During her four terms in office, 67-year-old Merkel was often described as the most powerful woman in the world — but she hinted recently that she will not miss being in charge.

“I will understand very quickly that all this is now someone else’s responsibility. And I think I’m going to like that situation a lot,” she said during a trip to Washington this summer.

Famous for her stamina and her ability to remain fresh after all-night meetings, Merkel once said she can store sleep like a camel stores water.

But when asked about her retirement in Washington, she replied: “Maybe I’ll try to read something, then my eyes will start to close because I’m tired, so I’ll take a little nap, and then we’ll see where I show up.”

READ ALSO: ‘Eternal’ chancellor: Germany’s Merkel to hand over power
READ ALSO: The Merkel-Raute: How a hand gesture became a brand

‘See what happens’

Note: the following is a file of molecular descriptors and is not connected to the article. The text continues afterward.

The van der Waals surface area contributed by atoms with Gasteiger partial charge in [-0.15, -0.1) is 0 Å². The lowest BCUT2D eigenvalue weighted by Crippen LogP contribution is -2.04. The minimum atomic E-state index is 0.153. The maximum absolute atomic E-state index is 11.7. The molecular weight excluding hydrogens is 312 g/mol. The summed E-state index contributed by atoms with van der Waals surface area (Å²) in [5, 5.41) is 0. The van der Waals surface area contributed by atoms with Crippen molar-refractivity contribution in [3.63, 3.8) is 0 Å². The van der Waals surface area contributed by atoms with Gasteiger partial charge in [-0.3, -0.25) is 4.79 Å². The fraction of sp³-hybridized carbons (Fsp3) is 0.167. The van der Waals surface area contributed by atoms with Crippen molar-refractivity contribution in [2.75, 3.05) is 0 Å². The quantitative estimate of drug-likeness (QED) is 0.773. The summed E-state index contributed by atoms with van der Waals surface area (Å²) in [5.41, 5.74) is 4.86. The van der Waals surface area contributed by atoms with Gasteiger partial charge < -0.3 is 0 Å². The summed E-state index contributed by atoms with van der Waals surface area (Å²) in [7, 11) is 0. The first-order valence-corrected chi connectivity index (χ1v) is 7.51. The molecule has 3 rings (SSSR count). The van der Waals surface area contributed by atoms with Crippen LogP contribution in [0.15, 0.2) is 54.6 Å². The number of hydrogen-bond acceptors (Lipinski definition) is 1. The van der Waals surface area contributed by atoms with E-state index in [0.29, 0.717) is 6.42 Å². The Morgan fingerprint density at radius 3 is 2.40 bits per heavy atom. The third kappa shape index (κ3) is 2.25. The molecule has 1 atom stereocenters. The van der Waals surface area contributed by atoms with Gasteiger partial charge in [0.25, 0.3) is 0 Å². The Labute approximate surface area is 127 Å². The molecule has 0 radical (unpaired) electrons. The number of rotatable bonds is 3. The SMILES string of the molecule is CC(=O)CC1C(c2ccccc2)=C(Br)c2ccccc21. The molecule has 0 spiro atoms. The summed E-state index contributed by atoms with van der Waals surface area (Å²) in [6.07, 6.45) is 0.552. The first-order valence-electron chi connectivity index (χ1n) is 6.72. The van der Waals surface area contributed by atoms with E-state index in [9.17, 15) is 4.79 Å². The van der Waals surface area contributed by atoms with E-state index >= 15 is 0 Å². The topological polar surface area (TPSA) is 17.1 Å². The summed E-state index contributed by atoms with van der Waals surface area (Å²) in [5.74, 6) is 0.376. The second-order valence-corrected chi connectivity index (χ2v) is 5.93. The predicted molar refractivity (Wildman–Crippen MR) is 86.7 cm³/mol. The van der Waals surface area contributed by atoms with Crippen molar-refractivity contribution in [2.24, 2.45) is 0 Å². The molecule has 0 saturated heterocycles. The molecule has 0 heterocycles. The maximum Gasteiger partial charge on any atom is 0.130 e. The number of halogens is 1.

First elected as an MP in 1990, just after German reunification, Merkel recently suggested she had never had time to stop and reflect on what else she might like to do.

“I have never had a normal working day and… I have naturally stopped asking myself what interests me most outside politics,” she told an audience during a joint interview with Nigerian writer Chimamanda Ngozi Adichie.

“As I have reached the age of 67, I don’t have an infinite amount of time left. This means that I want to think carefully about what I want to do in the next phase of my life,” she said.

“Do I want to write, do I want to speak, do I want to go hiking, do I want to stay at home, do I want to see the world? I’ve decided to just do nothing to begin with and see what happens.”

Merkel’s predecessors have not stayed quiet for long. Helmut Schmidt, who left the chancellery in 1982, became co-editor of the weekly newspaper Die Zeit and a popular commentator on political life.

Helmut Kohl set up his own consultancy firm and Gerhard Schroeder became a lobbyist, taking a controversial position as chairman of the board of the Russian oil giant Rosneft.